Shay ran toward third base deliriously as the runners ahead of him circled the bases toward home.
All were screaming, 'Shay, Shay, Shay, all the Way Shay'
Shay reached third base because the opposing shortstop ran to help him by turning him in the direction of third base, and shouted, 'Run to third!
Shay, run to third!'
As Shay rounded third, the boys from both teams, and the spectators, were on their feet screaming, 'Shay, run home! Run home!'
Shay ran to home, stepped on the plate, and was cheered as the hero who hit the grand slam and won the game for his team
'That day', said the father softly with tears now rolling down his face, 'the boys from both teams helped bring a piece of true love and humanity into this world'.
Shay didn't make it to another summer. He died that winter, having never forgotten being the hero and making me so happy, and coming home and seeing his Mother tearfully embrace her little hero of the day!
AND NOW A LITTLE FOOT NOTE TO THIS STORY:
We all send thousands of jokes through the e-mail without a second thought, but when it comes to sending messages about life choices, people hesitate.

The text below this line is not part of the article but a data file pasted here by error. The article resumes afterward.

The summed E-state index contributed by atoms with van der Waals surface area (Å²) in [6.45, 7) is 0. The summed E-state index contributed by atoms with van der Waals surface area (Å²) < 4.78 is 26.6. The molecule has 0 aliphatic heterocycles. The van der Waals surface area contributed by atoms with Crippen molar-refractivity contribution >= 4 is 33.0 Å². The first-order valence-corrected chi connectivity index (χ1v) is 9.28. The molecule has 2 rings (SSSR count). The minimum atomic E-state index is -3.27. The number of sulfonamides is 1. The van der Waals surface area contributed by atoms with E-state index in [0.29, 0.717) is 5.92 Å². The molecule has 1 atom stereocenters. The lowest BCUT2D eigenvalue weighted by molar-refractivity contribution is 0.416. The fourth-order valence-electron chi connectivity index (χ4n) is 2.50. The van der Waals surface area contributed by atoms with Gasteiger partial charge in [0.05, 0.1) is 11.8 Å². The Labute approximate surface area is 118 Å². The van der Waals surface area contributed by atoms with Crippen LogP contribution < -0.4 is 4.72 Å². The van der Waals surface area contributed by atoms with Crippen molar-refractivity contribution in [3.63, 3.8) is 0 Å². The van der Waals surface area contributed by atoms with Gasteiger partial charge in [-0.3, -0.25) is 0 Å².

The crude, vulgar, and often obscene pass freely through cyberspace, but public discussion about decency is too often suppressed in our schools and workplaces.
We all have thousands of opportunities every single day to help realize the 'natural order of things.'
So many seemingly trivial interactions between two people present us with a choice:
Do we pass along a little spark of love and humanity or do we pass up those opportunities and leave the world a little bit colder in the process?
A wise man once said every society is judged by how it treats it's least fortunate amongst them.
You now have two choices:
1. Pass the Love around
2. Ignore it and keep doing what you do
.. and regardless either choice.. May your day, be a Shay Day.
Friday, April 17, 2009
Brooksley Born warned that unchecked trading in the credit market could lead to disaster, but power brokers in Washington ignored her. Now we're all paying the price.
As chairperson of the CFTC, Born advocated reining in the huge and growing market for financial derivatives. Derivatives get their name because the value is derived from fluctuations in, for example, interest rates or foreign exchange. They started out as ways for big corporations and banks to manage their risk across a range of investments. One type of derivative—known as a credit-default swap—has been a key contributor to the economy’s recent unraveling.